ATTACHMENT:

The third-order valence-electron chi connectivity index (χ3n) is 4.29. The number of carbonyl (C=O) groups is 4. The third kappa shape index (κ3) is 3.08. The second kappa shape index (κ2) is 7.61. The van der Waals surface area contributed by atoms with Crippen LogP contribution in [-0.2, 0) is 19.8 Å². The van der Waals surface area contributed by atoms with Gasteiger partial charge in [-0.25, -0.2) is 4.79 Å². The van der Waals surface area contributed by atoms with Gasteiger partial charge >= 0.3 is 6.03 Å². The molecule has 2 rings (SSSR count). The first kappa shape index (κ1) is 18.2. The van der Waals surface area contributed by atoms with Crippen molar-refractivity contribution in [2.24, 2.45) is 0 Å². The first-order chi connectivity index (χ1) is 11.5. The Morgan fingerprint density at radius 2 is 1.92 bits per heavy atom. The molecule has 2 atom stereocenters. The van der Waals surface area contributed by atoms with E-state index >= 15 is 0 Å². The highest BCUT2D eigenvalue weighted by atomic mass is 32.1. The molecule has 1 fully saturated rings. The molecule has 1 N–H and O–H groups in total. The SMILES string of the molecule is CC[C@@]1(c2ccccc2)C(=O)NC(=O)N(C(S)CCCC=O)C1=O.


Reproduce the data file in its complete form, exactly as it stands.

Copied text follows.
The third-order valence-electron chi connectivity index (χ3n) is 4.29. The number of carbonyl (C=O) groups is 4. The third kappa shape index (κ3) is 3.08. The second kappa shape index (κ2) is 7.61. The van der Waals surface area contributed by atoms with Crippen LogP contribution in [-0.2, 0) is 19.8 Å². The van der Waals surface area contributed by atoms with Gasteiger partial charge in [-0.25, -0.2) is 4.79 Å². The van der Waals surface area contributed by atoms with Gasteiger partial charge >= 0.3 is 6.03 Å². The molecule has 2 rings (SSSR count). The first kappa shape index (κ1) is 18.2. The van der Waals surface area contributed by atoms with Crippen molar-refractivity contribution in [2.24, 2.45) is 0 Å². The first-order chi connectivity index (χ1) is 11.5. The Morgan fingerprint density at radius 2 is 1.92 bits per heavy atom. The molecule has 2 atom stereocenters. The van der Waals surface area contributed by atoms with E-state index >= 15 is 0 Å². The highest BCUT2D eigenvalue weighted by atomic mass is 32.1. The molecule has 1 fully saturated rings. The molecule has 1 N–H and O–H groups in total. The SMILES string of the molecule is CC[C@@]1(c2ccccc2)C(=O)NC(=O)N(C(S)CCCC=O)C1=O.